Friday, July 15, 2016

Intersectionality and multiple discrimination 7/16

30. Individuals belonging to particular groups may be disproportionately affected by intersectional discrimination in the context of sexual and reproductive health. As identified by the Committee, 26 groups such as, but not limited to, poor women, persons with disabilities, migrants, indigenous or other ethnic minorities, adolescents, lesbian, gay, bisexual, transgender and intersex persons, and people living with HIV/AIDS are more likely to experience multiple discrimination. Trafficked and sexually exploited women, girls and boys are subject to violence, coercion and discrimination in their everyday lives, with their sexual and reproductive health at great risk. Also, women and girls living in conflict situations are disproportionately exposed to a high risk of violation of their rights, including through systematic rape, sexual slavery, forced pregnancy and forced sterilization.27 Measures to guarantee non-discrimination and substantive equality should be cognizant of and seek to overcome the often exacerbated impact that intersectional discrimination has on the realization of the right to sexual and reproductive health.

31. Laws, policies and programmes, including temporary special measures, are required to prevent and eliminate discrimination, stigmatization and negative stereotyping that hinder access to sexual and reproductive health. Prisoners, refugees, stateless persons, asylum seekers and undocumented migrants, given their additional vulnerability by condition of their detention or legal status, are also groups with specific needs that require the State to take particular steps to ensure their access to sexual and reproductive information, goods and health care. States must ensure that individuals are not subject to harassment for exercising their right to sexual and reproductive health. Eliminating systemic discrimination will also frequently require devoting greater resources to traditionally neglected groups28 and ensuring that anti-discrimination laws and policies are implemented in practice by officials and others.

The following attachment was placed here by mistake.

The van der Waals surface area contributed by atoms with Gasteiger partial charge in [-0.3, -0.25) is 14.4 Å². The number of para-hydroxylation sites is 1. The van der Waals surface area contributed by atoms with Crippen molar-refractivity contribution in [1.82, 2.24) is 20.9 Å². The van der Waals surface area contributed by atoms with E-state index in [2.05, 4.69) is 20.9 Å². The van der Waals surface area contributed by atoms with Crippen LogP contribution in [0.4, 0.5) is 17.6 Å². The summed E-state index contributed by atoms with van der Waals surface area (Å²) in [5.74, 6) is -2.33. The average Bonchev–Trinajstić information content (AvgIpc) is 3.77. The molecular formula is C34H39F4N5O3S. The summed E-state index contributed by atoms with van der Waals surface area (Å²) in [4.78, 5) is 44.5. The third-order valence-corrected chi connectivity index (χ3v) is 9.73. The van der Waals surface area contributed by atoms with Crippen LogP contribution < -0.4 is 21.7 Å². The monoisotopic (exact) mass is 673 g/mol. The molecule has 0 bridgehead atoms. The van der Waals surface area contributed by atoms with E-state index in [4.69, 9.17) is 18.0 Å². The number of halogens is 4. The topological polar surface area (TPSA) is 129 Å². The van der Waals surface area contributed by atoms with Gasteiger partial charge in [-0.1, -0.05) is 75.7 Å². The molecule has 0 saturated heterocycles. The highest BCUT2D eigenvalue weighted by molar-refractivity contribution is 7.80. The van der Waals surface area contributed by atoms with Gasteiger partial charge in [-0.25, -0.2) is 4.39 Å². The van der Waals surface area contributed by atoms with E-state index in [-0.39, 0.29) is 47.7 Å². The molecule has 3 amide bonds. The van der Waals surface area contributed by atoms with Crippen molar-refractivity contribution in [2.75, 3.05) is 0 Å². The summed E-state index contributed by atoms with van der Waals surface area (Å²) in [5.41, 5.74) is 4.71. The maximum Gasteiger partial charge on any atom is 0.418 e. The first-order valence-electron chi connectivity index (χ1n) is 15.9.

32. States parties should take measures to fully protect persons working in the sex industry against all forms of violence, coercion and discrimination. They should ensure that such persons have access to the full range of sexual and reproductive health-care services.

26 Including groups that are discriminated against on the grounds of race and colour, sex, language, religion, political or other opinion, national or social origin, property, birth or other status, including ethnicity, age, nationality, marital and family status, disability, sexual orientation and gender identity, intersex status, health status, place of residence, economic and social situation or other status, and those facing multiple forms of discrimination. See Committee on Economic, Social and Cultural Rights general comment No. 20. 
27 See Vienna Declaration and Programme of Action of 1993 (A/CONF.157/23), para. 38; and Beijing Declaration and Platform for Action of 1995 (A/CONF.177/20), para. 135. 
28 See Committee on Economic, Social and Cultural Rights general comment No. 20, para. 39

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